We should have a big panel of Blackfoot nation women only with the power to decide on all issues touching white Canadian and American men. It has all the correct requirements: they’re outside of the emotional vortex that makes people irrational when they speak of misandry. Of course, that means that men’s voices should be silenced when it comes to all men’s issues, because they’re like little uppity children throwing temper tantrums.

    Of course, I personally think it’s a terrible idea, but it must be because I am too invested in the whole thing. What could be the rationalization from the unbiased crowd against my proposal? Perhaps that evolution has bred caucasian men to be completely unbiased and rational in all situations? It might *look* irrational when they spend 8 hours a day writing comments decrying the excess of one or two posts Rebecca Watson wrote about anything.

    She should remember that writing while being Rebecca Watson is a clear invitation to write 200 comments calling her a brainless irrational child. Clearly, that makes all the @Truthteller526 #braveheros.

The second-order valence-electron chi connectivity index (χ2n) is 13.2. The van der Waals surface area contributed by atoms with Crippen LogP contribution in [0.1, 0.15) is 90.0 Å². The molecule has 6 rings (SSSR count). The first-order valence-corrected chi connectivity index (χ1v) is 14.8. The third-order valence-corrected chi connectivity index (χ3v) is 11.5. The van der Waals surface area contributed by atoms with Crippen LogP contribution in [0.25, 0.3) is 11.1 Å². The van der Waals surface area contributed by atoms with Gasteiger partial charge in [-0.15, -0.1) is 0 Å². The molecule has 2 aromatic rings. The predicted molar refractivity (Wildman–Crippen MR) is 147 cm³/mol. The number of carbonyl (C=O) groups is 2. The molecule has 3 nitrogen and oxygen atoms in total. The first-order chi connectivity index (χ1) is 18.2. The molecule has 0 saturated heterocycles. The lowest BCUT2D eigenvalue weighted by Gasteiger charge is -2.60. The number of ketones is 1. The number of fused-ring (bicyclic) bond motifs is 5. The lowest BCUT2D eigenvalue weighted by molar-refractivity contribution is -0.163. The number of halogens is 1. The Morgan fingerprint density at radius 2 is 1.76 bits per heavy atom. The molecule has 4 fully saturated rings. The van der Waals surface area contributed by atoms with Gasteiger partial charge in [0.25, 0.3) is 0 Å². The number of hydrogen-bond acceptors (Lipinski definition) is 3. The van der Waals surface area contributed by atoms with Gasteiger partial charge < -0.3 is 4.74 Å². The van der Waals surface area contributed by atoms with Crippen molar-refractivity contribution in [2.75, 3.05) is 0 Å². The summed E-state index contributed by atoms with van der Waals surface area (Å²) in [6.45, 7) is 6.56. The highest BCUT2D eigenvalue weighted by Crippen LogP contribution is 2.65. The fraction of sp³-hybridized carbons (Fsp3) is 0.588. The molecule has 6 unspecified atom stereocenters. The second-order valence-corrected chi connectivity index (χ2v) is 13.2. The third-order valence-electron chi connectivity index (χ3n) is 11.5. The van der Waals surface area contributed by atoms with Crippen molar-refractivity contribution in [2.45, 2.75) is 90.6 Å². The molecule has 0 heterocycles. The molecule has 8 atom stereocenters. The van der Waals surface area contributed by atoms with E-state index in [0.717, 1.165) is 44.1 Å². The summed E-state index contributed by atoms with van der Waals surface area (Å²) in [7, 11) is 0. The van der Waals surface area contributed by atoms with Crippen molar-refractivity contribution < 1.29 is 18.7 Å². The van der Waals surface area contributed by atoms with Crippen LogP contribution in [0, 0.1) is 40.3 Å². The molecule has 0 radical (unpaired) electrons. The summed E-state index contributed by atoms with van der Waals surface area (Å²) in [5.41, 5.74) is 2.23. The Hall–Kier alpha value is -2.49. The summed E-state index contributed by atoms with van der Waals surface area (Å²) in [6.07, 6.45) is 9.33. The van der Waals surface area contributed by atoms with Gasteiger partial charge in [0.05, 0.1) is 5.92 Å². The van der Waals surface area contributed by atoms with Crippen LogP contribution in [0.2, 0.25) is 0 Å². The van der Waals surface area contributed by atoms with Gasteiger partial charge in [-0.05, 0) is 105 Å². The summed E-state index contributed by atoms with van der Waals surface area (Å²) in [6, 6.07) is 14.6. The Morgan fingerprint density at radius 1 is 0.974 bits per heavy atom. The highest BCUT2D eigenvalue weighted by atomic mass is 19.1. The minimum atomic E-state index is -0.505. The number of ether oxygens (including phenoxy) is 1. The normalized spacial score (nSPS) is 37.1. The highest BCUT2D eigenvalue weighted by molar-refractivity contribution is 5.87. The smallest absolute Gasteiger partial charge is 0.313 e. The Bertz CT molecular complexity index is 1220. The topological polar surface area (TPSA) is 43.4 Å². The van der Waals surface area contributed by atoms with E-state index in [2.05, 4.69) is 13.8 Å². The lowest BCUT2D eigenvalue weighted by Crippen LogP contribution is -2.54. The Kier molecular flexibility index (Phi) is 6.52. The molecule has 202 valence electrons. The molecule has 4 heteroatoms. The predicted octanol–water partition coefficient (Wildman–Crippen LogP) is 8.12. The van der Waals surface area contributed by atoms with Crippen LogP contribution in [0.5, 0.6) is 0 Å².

[If anyone needs this… /sarcasm]

  38. says

    Jadehawk continues to make very nuanced
    and considered points which is why arguing
    with her is almost not worth it so shall resist
    I wish we could have a book of her postings
    because I would go buy one just right away
    So I will say just one thing now and it is this
    Say that you are a man in a room with very
    powerful feminists why is it wrong to just sit
    there in silence soaking it all up regardless
    Why do men at the very least allow women
    no freedom to talk about their own personal
    experiences and so do what Jade suggested
    I am nearly ashamed at the misogyny which
    I have shown and no excuses for it either as
    at my age I really ought to know better now
    This is the second time in nine months that I
    have had to issue public apologies to women
    I as always leave the judging to others here

  39. hypatiasdaughter says

    Don’t all those “Yeah, Ron” posts kind of sound like ……”White Knighting”? Can’t RL defend himself? Do these posters think that RL is weak and needy and unable to handle a little criticism?